Posts Tagged ‘ immigration reform ’

Napolitano Welcomes Dreamers To UC

Posted on: January 6, 2014 by in immigration, visas
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bigstock-Business-meeting-in-an-office-21258410“Let me be clear. UC welcomes all students who qualify academically, whether they are documented or undocumented.” – University of California President Janet Napolitano

Since her appointment as president of the University of California (UC) in July, Janet Napolitano has sought to ease concerns that she might be hostile to undocumented immigrants because of her background with the Department of Homeland Security. In October, Napolitano announced that UC will devote $5 million to provide financial aid and counseling to students who are undocumented immigrants. The announcement came in Napolitano’s first public speaking engagement since assuming the UC presidency. The $5 million, Napolitano said, will “support these students with resources like trained advisers, student service centers, and financial aid.”

“Consider this a down payment,” Napolitano suggested, “one more piece of evidence of our commitment to all Californians.” Also beginning this year, California is allowing students who are undocumented immigrants – and thus ineligible for federal financial aid – to qualify for state scholarships and grants.

UC officials believe that in a student population of almost a quarter-million, the state university system enrolls fewer than one thousand undocumented immigrant students who were brought into the country as children, a group now popularly dubbed the “dreamers.” At the moment, most of these students are protected from deportation by the Deferred Action for Childhood Arrivals (DACA) policy enacted by the Obama Administration in 2012. Napolitano met with student groups representing the dreamers on her first day as UC President.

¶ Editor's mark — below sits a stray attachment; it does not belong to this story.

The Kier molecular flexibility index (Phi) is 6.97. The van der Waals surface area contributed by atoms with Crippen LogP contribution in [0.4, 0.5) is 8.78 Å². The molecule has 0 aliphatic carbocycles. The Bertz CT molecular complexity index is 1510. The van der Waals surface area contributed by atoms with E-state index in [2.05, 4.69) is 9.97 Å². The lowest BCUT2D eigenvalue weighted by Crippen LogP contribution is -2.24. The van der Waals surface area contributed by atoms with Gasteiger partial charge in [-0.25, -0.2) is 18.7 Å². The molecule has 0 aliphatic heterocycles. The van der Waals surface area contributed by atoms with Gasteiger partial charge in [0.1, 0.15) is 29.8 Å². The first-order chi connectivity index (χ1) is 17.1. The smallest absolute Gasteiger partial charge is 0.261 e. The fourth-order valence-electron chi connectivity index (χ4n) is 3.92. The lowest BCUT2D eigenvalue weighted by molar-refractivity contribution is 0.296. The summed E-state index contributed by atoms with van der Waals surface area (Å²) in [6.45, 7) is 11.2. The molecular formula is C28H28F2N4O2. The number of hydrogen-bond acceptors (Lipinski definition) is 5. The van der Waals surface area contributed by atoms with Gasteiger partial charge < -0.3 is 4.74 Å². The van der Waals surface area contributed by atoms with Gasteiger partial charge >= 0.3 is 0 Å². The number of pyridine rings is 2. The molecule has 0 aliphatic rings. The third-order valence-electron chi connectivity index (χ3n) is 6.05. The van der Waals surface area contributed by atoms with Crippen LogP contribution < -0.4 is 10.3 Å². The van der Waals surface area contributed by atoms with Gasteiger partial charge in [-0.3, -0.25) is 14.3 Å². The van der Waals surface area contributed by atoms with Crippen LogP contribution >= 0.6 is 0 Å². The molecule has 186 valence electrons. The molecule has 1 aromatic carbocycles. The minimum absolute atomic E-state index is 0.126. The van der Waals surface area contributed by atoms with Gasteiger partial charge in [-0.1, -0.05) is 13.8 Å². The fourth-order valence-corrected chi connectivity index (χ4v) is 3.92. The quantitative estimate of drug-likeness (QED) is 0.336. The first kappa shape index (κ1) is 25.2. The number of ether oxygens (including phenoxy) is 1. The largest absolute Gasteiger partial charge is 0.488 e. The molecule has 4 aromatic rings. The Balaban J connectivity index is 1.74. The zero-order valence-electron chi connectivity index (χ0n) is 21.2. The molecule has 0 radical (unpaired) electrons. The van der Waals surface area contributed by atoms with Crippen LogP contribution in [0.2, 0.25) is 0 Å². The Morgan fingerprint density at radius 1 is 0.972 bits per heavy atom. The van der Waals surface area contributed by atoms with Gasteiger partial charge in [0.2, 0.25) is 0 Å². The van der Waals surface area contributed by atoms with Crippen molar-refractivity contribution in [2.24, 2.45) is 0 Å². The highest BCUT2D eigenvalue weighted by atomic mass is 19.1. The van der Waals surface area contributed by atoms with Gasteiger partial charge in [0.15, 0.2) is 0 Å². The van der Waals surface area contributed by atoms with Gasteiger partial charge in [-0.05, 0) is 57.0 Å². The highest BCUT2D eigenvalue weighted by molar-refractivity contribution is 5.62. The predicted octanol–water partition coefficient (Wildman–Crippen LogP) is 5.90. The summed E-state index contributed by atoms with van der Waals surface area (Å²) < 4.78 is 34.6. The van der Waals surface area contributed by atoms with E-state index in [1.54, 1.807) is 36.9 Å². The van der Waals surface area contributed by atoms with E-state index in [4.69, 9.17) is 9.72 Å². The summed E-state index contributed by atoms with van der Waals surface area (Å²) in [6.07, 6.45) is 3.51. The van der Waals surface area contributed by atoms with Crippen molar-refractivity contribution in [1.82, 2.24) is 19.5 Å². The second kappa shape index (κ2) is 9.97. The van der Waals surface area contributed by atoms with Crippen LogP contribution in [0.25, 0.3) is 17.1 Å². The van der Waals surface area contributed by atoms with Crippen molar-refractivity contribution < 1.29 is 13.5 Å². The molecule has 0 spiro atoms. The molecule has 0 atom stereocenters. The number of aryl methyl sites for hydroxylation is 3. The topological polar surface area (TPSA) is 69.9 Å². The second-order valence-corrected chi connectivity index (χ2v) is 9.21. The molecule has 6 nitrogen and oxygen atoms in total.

If you are an undocumented immigrant, if you’re seeking a visa for school or for work, or if you’re an immigrant who is facing any legal issue whatsoever, speak with an experienced immigration attorney right away. A good immigration lawyer will walk you through hearings, applications, and other legal procedures pertaining to immigration. An experienced immigration attorney will also provide you with the sound legal advice you need and will fight vigorously to defend your rights. Don’t hesitate to contact a good immigration lawyer today.

E-2 Visa Requirements

Posted on: November 20, 2013 by in immigration
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bigstock-Social-security-28216202If you are applying for an E-2 visa, the U.S. Citizenship and Immigration Services (USCIS) has set forth several requirements that you must fulfill:

  1. As an investor applying for an E-2 visa, you must be arriving in the U.S. to invest in a new or an already-existing business. In either case, you must prove that the capital you are planning to invest is considerable.
  2. The investment must be in a “bona fide” enterprise that isn’t marginal or purely speculative. A bona fide enterprise is a real, active commercial undertaking which produces services or goods for a profit. A marginal enterprise is defined as one that will not produce more than a minimal living for you and your family or allow you to make a significant economic contribution in the United States.
  3. You must possess the funds you will invest, and those funds must be irrevocably committed to your investment.
  4. You must prove the source of your funding is legitimate and show that your investment funds came to you legally.
  5. You must be coming to the U.S. to direct the enterprise, and typically you must demonstrate ownership of at least 50 percent of the business. If you have determined that the E-2 visa is the best path for you, it’s time for you speak with an experienced migration attorney.